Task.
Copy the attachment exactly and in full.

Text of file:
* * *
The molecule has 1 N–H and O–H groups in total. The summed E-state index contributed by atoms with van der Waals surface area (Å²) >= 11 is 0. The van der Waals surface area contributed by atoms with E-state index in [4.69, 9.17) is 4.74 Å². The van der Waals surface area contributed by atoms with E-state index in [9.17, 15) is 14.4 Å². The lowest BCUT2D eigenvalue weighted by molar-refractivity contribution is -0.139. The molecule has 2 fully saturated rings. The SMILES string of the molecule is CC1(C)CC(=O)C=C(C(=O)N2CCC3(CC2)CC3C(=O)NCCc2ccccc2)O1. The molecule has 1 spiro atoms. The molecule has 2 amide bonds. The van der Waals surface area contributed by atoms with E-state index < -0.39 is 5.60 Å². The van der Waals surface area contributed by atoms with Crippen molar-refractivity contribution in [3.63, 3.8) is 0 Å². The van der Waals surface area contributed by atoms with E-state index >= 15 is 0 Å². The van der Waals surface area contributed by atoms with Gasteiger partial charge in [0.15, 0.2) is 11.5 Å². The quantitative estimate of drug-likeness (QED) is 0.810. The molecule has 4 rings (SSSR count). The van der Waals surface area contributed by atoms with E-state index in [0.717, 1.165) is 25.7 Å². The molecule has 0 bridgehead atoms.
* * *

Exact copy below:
The molecule has 1 N–H and O–H groups in total. The summed E-state index contributed by atoms with van der Waals surface area (Å²) >= 11 is 0. The van der Waals surface area contributed by atoms with E-state index in [4.69, 9.17) is 4.74 Å². The van der Waals surface area contributed by atoms with E-state index in [9.17, 15) is 14.4 Å². The lowest BCUT2D eigenvalue weighted by molar-refractivity contribution is -0.139. The molecule has 2 fully saturated rings. The SMILES string of the molecule is CC1(C)CC(=O)C=C(C(=O)N2CCC3(CC2)CC3C(=O)NCCc2ccccc2)O1. The molecule has 1 spiro atoms. The molecule has 2 amide bonds. The van der Waals surface area contributed by atoms with E-state index < -0.39 is 5.60 Å². The van der Waals surface area contributed by atoms with Crippen molar-refractivity contribution in [3.63, 3.8) is 0 Å². The van der Waals surface area contributed by atoms with E-state index >= 15 is 0 Å². The van der Waals surface area contributed by atoms with Gasteiger partial charge in [0.15, 0.2) is 11.5 Å². The quantitative estimate of drug-likeness (QED) is 0.810. The molecule has 4 rings (SSSR count). The van der Waals surface area contributed by atoms with E-state index in [0.717, 1.165) is 25.7 Å². The molecule has 0 bridgehead atoms.